A son of an American man who went missing in Iran 11 years ago said the U.S. withdrawal from the 2015 Iran nuclear deal presents a new opportunity to bring his father home.
In an interview with VOA Persian’s NewsHour program in Washington on Wednesday, Doug Levinson said the U.S. and Iranian governments should take advantage of that opportunity to resolve the case of his father, Robert Levinson.
The elder Levinson disappeared March 9, 2007, while visiting Iran’s Kish Island as a private investigator. He had retired from a 22-year career with the FBI nine years earlier.
“I think that the way this would be resolved is through the highest levels of government,” Levinson said, singling out the role of Iranian Supreme Leader Ayatollah Ali Khamenei. “The only way we are going to get this done is if [Khamenei] finds the mercy to send my father back to his family.”
Robert Levinson’s wife and seven children have been campaigning publicly for 11 years to try to locate him.
“He has been away from our family for such a long time — we have had several weddings and births of grandchildren, and he is missed so much,” Doug Levinson told VOA.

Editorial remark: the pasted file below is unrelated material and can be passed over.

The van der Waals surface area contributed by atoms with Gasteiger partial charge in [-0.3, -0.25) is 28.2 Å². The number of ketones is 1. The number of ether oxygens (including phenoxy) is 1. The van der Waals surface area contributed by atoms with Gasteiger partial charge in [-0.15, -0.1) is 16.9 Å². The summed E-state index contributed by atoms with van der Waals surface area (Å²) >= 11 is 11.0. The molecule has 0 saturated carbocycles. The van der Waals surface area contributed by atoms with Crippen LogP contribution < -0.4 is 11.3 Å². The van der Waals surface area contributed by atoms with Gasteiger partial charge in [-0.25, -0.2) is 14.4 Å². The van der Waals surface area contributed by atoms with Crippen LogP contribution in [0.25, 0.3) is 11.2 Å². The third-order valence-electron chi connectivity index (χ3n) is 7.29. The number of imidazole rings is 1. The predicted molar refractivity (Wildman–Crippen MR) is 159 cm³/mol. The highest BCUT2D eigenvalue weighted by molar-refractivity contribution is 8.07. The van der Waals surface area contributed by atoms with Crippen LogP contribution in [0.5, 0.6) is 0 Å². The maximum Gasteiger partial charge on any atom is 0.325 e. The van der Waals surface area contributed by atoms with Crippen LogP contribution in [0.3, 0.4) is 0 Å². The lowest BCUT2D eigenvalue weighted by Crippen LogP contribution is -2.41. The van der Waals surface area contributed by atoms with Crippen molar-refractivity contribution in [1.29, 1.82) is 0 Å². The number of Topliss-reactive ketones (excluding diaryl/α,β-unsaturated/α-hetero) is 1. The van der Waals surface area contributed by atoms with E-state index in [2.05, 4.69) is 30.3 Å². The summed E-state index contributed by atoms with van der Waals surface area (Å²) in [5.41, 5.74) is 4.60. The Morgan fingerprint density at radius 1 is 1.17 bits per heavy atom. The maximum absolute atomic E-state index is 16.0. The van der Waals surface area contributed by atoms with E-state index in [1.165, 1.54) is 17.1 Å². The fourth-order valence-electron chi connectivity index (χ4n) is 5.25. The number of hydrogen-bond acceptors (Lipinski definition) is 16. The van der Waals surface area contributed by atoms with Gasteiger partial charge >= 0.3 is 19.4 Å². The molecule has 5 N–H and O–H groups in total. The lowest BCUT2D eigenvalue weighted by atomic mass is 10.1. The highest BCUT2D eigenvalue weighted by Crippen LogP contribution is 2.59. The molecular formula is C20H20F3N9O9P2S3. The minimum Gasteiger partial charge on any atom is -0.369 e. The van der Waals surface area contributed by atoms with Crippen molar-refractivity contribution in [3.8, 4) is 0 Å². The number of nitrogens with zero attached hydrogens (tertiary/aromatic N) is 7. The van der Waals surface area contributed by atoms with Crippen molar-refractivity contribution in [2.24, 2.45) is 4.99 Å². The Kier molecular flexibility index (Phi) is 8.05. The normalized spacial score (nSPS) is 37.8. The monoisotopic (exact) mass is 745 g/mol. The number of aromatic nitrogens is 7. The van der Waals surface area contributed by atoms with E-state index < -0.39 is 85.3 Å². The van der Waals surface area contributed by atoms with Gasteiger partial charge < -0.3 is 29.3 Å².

A statement posted on the family’s Facebook page said Levinson’s return should be a priority in any new U.S. negotiations with Iran. In his Tuesday speech announcing the U.S. exit from the 2015 nuclear deal, President Donald Trump offered to enter into talks with Iran on a “new and lasting” agreement that benefits the people of Iran and the wider region. Iran made no direct response to that offer.
In 2013, several U.S. news outlets reported that Levinson had been part of a rogue CIA intelligence mission, a claim that U.S. authorities have not confirmed. Iranian officials have long denied knowledge of his whereabouts.
In a letter to the editor of the New York Law Journal published on Wednesday, Robert Levinson’s daughter Sarah Moriarty adopted a more critical tone toward Iran.
“For the past 11 years, we have been unable to get any acceptable response from the Iranians as to what happened to my father. We have been told repeatedly that Iran is a country of laws, and the Iranian judiciary is scrupulous in its adherence to those laws. We know firsthand this is a lie,” she wrote.
In an interview with VOA sister network RFE/RL last year, Levinson’s wife, Christine, said FBI officials privately told the family that they believe Tehran is holding Levinson. The FBI has not publicly confirmed that assessment.
This report was produced in collaboration with VOA’s Persian service.